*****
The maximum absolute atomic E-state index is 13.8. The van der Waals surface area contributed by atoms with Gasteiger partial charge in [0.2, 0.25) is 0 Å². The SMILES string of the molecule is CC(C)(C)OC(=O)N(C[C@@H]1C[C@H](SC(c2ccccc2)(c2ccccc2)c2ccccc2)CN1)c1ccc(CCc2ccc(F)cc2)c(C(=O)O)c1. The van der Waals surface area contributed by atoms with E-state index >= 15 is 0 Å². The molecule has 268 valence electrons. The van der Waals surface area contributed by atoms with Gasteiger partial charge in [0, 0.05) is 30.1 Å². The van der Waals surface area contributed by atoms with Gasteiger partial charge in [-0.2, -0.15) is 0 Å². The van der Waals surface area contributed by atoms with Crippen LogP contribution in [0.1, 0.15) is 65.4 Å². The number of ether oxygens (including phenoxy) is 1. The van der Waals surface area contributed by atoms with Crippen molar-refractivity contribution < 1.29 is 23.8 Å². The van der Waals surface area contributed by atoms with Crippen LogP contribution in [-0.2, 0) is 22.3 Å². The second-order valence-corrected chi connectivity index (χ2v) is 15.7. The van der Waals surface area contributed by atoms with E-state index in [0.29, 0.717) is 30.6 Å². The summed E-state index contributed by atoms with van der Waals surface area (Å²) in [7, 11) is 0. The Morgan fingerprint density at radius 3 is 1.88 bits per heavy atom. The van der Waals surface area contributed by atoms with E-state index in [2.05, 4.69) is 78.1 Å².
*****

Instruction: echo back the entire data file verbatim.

The maximum absolute atomic E-state index is 13.8. The van der Waals surface area contributed by atoms with Gasteiger partial charge in [0.2, 0.25) is 0 Å². The SMILES string of the molecule is CC(C)(C)OC(=O)N(C[C@@H]1C[C@H](SC(c2ccccc2)(c2ccccc2)c2ccccc2)CN1)c1ccc(CCc2ccc(F)cc2)c(C(=O)O)c1. The van der Waals surface area contributed by atoms with E-state index >= 15 is 0 Å². The molecule has 268 valence electrons. The van der Waals surface area contributed by atoms with Gasteiger partial charge in [0, 0.05) is 30.1 Å². The van der Waals surface area contributed by atoms with Gasteiger partial charge in [-0.2, -0.15) is 0 Å². The van der Waals surface area contributed by atoms with Crippen LogP contribution in [0.1, 0.15) is 65.4 Å². The number of ether oxygens (including phenoxy) is 1. The van der Waals surface area contributed by atoms with Crippen molar-refractivity contribution < 1.29 is 23.8 Å². The van der Waals surface area contributed by atoms with Crippen LogP contribution in [-0.2, 0) is 22.3 Å². The second-order valence-corrected chi connectivity index (χ2v) is 15.7. The van der Waals surface area contributed by atoms with E-state index in [0.29, 0.717) is 30.6 Å². The summed E-state index contributed by atoms with van der Waals surface area (Å²) in [7, 11) is 0. The Morgan fingerprint density at radius 3 is 1.88 bits per heavy atom. The van der Waals surface area contributed by atoms with E-state index in [2.05, 4.69) is 78.1 Å².